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May 29 | 1991 | Tech Talk | Search | MIT News | Comments | MIT


Friedman Named Institute Professor

Friedman Named
Institute Professor

Jerome I. Friedman, the eminent scientist who shared the 1990 Nobel 
Prize for physics, has been named Institute Professor--a title MIT 
reserves for scholars of special distinction.

The honor--traditionally initiated by the faculty and bestowed jointly 
by the administration and the faculty--was announced by President 
Charles M. Vest, Provost Mark S. Wrighton and Faculty Chairman Henry D. 

The title of Institute Professor recognizes the recipient's exceptional 
distinction, manifested by extraordinary leadership, accomplishment and 
service in the scholarly, educational and general intellectual life of 
the Institute or the wider academic community. 

An ad-hoc faculty committee which recommended Professor Friedman for the 
title found that he personifies the qualifications for Institute 
Professor. He is recognized internationally as a superb physicist. He is 
prized by his MIT colleagues for the generous commitment of his time and 
ingenuity to the betterment of MIT. He is held in equally high esteem by 
the physics community at large.

The ad-hoc committee said his accomplishments on many levels qualify him 
for this distinction. Being a recipient of a Nobel Prize does not in 
itself qualify one for the rank of Institute Professor because of the 
emphasis in the qualifications on contributions to the Institute and the 
professional community.

There are usually no more than 12 active Institute Professors on the 
faculty. Professor Friedman's appointment brings the current number to 
10. There are 21 Institute Professors Emeritii.

Professor Friedman shared the 1990 Nobel Prize for physics with 
Professor Henry W. Kendall, also of MIT, and Dr. Richard E. Taylor of 
the Stanford Linear Accelerator Center. They were the key members of the 
research team that conducted in the late 1960s and early 1970s a famous 
series of experiments on the scattering of electrons by protons, 
deuterons and heavier nuclei. These experiments gave the first clear 
evidence for a charged point-like substructure inside the nucleon. The 
interpretation of their data gave strong support to the quark model and 
provided the experimental underpinnings for the development of quantum 

Professor Friedman, a faculty member at MIT since 1960, has made far-
reaching contributions to undergraduate education at MIT. It was largely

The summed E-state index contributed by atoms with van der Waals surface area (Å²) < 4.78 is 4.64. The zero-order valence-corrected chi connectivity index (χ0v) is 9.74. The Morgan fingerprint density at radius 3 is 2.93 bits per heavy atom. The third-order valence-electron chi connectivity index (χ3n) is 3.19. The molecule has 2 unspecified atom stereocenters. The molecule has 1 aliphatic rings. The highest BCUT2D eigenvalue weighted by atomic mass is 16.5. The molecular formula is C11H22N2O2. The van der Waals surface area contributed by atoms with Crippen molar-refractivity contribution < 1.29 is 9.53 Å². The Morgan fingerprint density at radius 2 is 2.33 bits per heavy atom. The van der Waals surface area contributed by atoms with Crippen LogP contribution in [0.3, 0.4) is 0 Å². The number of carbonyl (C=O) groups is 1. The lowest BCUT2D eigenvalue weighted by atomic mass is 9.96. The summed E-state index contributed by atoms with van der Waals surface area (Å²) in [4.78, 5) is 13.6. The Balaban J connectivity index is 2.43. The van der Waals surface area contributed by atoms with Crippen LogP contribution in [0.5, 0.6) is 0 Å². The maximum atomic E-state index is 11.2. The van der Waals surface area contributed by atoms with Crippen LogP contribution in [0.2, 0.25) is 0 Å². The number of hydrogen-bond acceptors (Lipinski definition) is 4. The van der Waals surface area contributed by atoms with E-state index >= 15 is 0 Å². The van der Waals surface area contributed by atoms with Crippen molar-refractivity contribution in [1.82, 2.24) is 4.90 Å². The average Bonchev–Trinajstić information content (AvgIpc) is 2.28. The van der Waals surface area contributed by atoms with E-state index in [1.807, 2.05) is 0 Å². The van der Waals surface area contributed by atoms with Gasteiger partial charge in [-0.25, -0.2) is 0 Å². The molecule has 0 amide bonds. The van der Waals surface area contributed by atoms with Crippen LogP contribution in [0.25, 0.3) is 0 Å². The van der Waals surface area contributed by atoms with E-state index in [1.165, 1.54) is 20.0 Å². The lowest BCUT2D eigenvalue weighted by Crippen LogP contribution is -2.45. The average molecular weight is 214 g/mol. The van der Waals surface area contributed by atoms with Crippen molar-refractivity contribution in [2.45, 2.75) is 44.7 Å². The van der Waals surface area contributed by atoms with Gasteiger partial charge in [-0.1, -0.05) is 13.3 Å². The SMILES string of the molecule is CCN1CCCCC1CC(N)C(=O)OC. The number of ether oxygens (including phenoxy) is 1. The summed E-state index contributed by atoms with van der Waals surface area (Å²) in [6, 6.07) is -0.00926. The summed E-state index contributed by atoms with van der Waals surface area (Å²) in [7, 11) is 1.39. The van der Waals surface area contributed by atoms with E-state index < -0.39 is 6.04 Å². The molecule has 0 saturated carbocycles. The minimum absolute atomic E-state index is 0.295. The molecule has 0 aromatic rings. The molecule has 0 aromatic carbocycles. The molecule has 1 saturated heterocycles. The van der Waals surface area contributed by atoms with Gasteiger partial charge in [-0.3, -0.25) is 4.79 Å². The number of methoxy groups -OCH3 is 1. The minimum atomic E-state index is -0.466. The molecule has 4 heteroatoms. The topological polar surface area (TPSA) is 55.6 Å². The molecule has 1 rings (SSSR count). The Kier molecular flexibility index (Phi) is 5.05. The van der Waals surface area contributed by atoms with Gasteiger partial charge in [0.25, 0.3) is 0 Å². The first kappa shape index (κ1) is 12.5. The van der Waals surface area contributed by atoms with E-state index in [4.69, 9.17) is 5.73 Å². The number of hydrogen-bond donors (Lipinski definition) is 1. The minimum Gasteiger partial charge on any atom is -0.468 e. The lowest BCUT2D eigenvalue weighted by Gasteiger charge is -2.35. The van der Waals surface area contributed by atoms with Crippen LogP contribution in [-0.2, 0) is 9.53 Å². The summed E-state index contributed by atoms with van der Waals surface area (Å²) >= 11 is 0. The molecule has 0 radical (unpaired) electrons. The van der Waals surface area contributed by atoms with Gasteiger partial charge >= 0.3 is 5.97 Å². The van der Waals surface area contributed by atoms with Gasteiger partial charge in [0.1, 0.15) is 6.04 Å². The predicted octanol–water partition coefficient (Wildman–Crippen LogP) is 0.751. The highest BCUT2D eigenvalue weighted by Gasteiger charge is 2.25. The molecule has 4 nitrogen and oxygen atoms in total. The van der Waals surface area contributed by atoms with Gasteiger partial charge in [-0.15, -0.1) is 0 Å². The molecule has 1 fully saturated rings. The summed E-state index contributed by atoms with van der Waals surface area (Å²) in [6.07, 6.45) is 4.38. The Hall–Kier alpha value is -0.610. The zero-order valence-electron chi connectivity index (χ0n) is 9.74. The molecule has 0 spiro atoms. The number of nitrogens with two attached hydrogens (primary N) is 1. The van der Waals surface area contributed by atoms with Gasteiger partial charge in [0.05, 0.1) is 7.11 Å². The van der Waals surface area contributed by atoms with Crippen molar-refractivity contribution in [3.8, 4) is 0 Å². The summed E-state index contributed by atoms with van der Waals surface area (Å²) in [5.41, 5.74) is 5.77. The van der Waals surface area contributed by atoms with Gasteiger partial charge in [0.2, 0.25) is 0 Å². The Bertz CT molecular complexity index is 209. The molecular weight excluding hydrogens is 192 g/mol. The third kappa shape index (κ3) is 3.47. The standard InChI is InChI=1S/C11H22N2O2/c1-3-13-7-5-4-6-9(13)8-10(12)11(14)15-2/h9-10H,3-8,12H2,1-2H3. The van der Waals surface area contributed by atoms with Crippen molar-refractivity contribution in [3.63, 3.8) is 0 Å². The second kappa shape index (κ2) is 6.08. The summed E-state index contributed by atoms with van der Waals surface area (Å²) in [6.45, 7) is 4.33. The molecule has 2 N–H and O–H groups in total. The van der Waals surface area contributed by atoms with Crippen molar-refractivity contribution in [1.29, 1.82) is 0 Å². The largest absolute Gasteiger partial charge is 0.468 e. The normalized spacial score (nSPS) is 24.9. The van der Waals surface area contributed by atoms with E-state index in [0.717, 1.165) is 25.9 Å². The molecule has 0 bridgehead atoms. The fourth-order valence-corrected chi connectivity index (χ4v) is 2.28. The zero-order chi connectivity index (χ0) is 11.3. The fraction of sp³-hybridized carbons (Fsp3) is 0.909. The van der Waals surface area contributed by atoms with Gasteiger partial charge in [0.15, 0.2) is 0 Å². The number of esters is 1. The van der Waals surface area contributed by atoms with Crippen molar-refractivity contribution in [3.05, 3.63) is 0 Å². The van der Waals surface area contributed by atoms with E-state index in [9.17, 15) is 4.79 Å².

at his initiative, his colleagues say, that the Department of Physics 
placed undergraduate education at the forefront of its mission. His 
tenure as head of his department (1983-88) was marked by the development 
of strong faculty support for the physics core courses. As head, he also 
strengthened the department by recruiting first-rate junior faculty. He 
also led the effort to pay the full academic-year salary of junior 
faculty from department funds, an action widely hailed as a major 
improvement in the "quality of life" for junior faculty.

Professor Friedman also has made major contributions to the education of 
minority students. He is viewed as the key figure responsible for the 
fact that MIT educates 15 percent of the underrepresented US minorities 
studying physics.

Professor Friedman also has made lasting contributions to the arts at 
MIT as a long-time member of the Creative Arts Council.

The physics community outside MIT has also benefitted from Professor 
Friedman's contributions. He has served on the Program Advisory 
Committee and the Scientific Policy Committee of the Stanford Linear 
Accelerator. He is chairman of the Scientific Policy Committee of the 
Superconducting Supercollider being built in Texas. Earlier in his 
career, Professor Friedman was a co-discoverer of the violation of 
parity conservation in the decay of the mu meson. This result, along 
with others, forced a new view of the symmetries satisfied by the laws 
of physics.

Professor Friedman holds the AB (1950), the MS (1953) and the PhD (1956) 
from the University of Chicago. He was a research associate at Chicago 
(1956-57) and at Stanford University (1957-60) before joining MIT.

From 1980-83, Professor Friedman was director of the Laboratory for 
Nuclear Science.

He is a fellow of the American Physical Society and a member of the 
American Academy of Arts and Sciences.

May 29 | 1991 | Tech Talk | Search | MIT News | Comments | MIT